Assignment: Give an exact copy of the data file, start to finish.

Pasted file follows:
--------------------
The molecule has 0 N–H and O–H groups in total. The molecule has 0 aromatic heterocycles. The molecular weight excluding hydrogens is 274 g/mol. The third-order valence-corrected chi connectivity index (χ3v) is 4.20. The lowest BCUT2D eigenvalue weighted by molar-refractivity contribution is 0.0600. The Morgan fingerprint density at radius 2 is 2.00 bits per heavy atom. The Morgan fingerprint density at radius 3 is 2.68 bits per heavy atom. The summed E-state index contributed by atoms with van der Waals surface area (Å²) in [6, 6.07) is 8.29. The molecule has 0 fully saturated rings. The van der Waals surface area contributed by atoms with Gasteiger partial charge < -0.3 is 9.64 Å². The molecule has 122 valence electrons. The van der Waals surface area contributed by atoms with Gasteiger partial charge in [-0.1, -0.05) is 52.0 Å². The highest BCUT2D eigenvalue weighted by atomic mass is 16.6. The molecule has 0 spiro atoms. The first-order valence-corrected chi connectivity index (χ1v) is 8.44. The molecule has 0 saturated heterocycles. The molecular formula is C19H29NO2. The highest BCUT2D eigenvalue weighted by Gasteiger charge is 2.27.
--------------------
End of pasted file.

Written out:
The molecule has 0 N–H and O–H groups in total. The molecule has 0 aromatic heterocycles. The molecular weight excluding hydrogens is 274 g/mol. The third-order valence-corrected chi connectivity index (χ3v) is 4.20. The lowest BCUT2D eigenvalue weighted by molar-refractivity contribution is 0.0600. The Morgan fingerprint density at radius 2 is 2.00 bits per heavy atom. The Morgan fingerprint density at radius 3 is 2.68 bits per heavy atom. The summed E-state index contributed by atoms with van der Waals surface area (Å²) in [6, 6.07) is 8.29. The molecule has 0 fully saturated rings. The van der Waals surface area contributed by atoms with Gasteiger partial charge < -0.3 is 9.64 Å². The molecule has 122 valence electrons. The van der Waals surface area contributed by atoms with Gasteiger partial charge in [-0.1, -0.05) is 52.0 Å². The highest BCUT2D eigenvalue weighted by atomic mass is 16.6. The molecule has 0 spiro atoms. The first-order valence-corrected chi connectivity index (χ1v) is 8.44. The molecule has 0 saturated heterocycles. The molecular formula is C19H29NO2. The highest BCUT2D eigenvalue weighted by Gasteiger charge is 2.27.